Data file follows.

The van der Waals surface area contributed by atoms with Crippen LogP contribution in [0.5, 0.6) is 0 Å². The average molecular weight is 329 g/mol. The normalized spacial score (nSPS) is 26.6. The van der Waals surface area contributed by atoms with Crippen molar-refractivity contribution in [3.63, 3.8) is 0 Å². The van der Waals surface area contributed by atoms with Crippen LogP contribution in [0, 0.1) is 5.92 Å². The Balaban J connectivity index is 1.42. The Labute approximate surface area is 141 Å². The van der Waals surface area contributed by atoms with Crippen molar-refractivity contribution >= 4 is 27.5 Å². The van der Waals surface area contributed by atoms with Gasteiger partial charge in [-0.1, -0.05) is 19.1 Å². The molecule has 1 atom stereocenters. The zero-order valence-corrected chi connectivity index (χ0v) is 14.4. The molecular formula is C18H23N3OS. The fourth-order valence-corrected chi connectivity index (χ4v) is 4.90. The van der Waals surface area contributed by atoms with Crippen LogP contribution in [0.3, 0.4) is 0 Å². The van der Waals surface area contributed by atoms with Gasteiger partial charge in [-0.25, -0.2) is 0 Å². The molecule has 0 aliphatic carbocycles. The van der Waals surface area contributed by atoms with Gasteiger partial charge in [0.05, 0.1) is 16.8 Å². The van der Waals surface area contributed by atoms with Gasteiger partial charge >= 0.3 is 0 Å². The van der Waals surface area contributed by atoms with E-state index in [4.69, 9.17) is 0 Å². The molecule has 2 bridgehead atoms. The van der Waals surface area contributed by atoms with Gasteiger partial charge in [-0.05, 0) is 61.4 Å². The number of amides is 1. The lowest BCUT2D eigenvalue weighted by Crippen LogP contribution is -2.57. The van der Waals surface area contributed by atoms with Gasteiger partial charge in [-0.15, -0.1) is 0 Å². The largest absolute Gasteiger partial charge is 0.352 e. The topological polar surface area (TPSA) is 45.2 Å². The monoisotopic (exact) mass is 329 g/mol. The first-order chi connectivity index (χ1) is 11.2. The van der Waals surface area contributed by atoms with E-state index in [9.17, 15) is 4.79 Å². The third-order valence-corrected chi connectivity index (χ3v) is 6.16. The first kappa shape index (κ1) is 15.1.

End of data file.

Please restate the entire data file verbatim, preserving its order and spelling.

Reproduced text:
The van der Waals surface area contributed by atoms with Crippen LogP contribution in [0.5, 0.6) is 0 Å². The average molecular weight is 329 g/mol. The normalized spacial score (nSPS) is 26.6. The van der Waals surface area contributed by atoms with Crippen molar-refractivity contribution in [3.63, 3.8) is 0 Å². The van der Waals surface area contributed by atoms with Crippen LogP contribution in [0, 0.1) is 5.92 Å². The Balaban J connectivity index is 1.42. The Labute approximate surface area is 141 Å². The van der Waals surface area contributed by atoms with Crippen molar-refractivity contribution >= 4 is 27.5 Å². The van der Waals surface area contributed by atoms with Gasteiger partial charge in [-0.1, -0.05) is 19.1 Å². The molecule has 1 atom stereocenters. The zero-order valence-corrected chi connectivity index (χ0v) is 14.4. The molecular formula is C18H23N3OS. The fourth-order valence-corrected chi connectivity index (χ4v) is 4.90. The van der Waals surface area contributed by atoms with Crippen LogP contribution in [0.3, 0.4) is 0 Å². The van der Waals surface area contributed by atoms with Gasteiger partial charge in [-0.25, -0.2) is 0 Å². The molecule has 0 aliphatic carbocycles. The van der Waals surface area contributed by atoms with Gasteiger partial charge in [0.05, 0.1) is 16.8 Å². The van der Waals surface area contributed by atoms with Gasteiger partial charge >= 0.3 is 0 Å². The van der Waals surface area contributed by atoms with E-state index in [4.69, 9.17) is 0 Å². The molecule has 2 bridgehead atoms. The van der Waals surface area contributed by atoms with Gasteiger partial charge in [-0.05, 0) is 61.4 Å². The number of amides is 1. The lowest BCUT2D eigenvalue weighted by Crippen LogP contribution is -2.57. The van der Waals surface area contributed by atoms with Gasteiger partial charge in [-0.15, -0.1) is 0 Å². The largest absolute Gasteiger partial charge is 0.352 e. The topological polar surface area (TPSA) is 45.2 Å². The monoisotopic (exact) mass is 329 g/mol. The first-order chi connectivity index (χ1) is 11.2. The van der Waals surface area contributed by atoms with E-state index in [9.17, 15) is 4.79 Å². The third-order valence-corrected chi connectivity index (χ3v) is 6.16. The first kappa shape index (κ1) is 15.1.